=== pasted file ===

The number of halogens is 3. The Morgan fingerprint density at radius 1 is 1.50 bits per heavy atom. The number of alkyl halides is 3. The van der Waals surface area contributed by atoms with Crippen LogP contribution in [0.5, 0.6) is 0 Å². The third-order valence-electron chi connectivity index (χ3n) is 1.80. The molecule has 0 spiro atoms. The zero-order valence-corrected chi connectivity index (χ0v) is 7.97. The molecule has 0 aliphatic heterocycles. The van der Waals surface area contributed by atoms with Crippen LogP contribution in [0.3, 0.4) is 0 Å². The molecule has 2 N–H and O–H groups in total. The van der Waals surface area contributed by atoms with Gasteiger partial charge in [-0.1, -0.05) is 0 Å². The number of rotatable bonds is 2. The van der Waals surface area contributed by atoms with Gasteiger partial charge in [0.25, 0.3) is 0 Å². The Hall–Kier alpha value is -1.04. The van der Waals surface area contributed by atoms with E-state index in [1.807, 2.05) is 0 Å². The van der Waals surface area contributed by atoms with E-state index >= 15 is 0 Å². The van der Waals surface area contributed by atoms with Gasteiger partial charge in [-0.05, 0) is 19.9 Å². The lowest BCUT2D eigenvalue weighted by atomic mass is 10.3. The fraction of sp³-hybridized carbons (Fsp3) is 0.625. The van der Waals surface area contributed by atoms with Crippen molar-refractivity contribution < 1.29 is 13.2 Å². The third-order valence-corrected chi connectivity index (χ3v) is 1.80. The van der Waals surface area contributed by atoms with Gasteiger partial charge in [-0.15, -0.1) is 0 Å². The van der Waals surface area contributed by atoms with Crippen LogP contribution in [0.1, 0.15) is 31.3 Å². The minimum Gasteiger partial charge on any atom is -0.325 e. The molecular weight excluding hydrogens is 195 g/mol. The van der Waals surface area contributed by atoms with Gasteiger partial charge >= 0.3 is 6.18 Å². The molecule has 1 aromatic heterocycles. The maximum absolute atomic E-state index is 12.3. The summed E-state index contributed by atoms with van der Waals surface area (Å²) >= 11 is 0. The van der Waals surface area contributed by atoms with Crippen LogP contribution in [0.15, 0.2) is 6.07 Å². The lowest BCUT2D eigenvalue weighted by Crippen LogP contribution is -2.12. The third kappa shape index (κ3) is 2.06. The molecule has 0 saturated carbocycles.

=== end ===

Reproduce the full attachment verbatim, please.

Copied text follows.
The number of halogens is 3. The Morgan fingerprint density at radius 1 is 1.50 bits per heavy atom. The number of alkyl halides is 3. The van der Waals surface area contributed by atoms with Crippen LogP contribution in [0.5, 0.6) is 0 Å². The third-order valence-electron chi connectivity index (χ3n) is 1.80. The molecule has 0 spiro atoms. The zero-order valence-corrected chi connectivity index (χ0v) is 7.97. The molecule has 0 aliphatic heterocycles. The van der Waals surface area contributed by atoms with Crippen LogP contribution in [0.3, 0.4) is 0 Å². The molecule has 2 N–H and O–H groups in total. The van der Waals surface area contributed by atoms with Gasteiger partial charge in [-0.1, -0.05) is 0 Å². The number of rotatable bonds is 2. The van der Waals surface area contributed by atoms with Gasteiger partial charge in [0.25, 0.3) is 0 Å². The Hall–Kier alpha value is -1.04. The van der Waals surface area contributed by atoms with E-state index in [1.807, 2.05) is 0 Å². The van der Waals surface area contributed by atoms with E-state index >= 15 is 0 Å². The van der Waals surface area contributed by atoms with Gasteiger partial charge in [-0.05, 0) is 19.9 Å². The lowest BCUT2D eigenvalue weighted by atomic mass is 10.3. The fraction of sp³-hybridized carbons (Fsp3) is 0.625. The van der Waals surface area contributed by atoms with Crippen molar-refractivity contribution < 1.29 is 13.2 Å². The third-order valence-corrected chi connectivity index (χ3v) is 1.80. The van der Waals surface area contributed by atoms with Gasteiger partial charge in [-0.15, -0.1) is 0 Å². The van der Waals surface area contributed by atoms with Crippen LogP contribution in [0.1, 0.15) is 31.3 Å². The minimum Gasteiger partial charge on any atom is -0.325 e. The molecular weight excluding hydrogens is 195 g/mol. The van der Waals surface area contributed by atoms with Gasteiger partial charge >= 0.3 is 6.18 Å². The molecule has 1 aromatic heterocycles. The maximum absolute atomic E-state index is 12.3. The summed E-state index contributed by atoms with van der Waals surface area (Å²) >= 11 is 0. The van der Waals surface area contributed by atoms with Crippen LogP contribution in [0.15, 0.2) is 6.07 Å². The lowest BCUT2D eigenvalue weighted by Crippen LogP contribution is -2.12. The third kappa shape index (κ3) is 2.06. The molecule has 0 saturated carbocycles.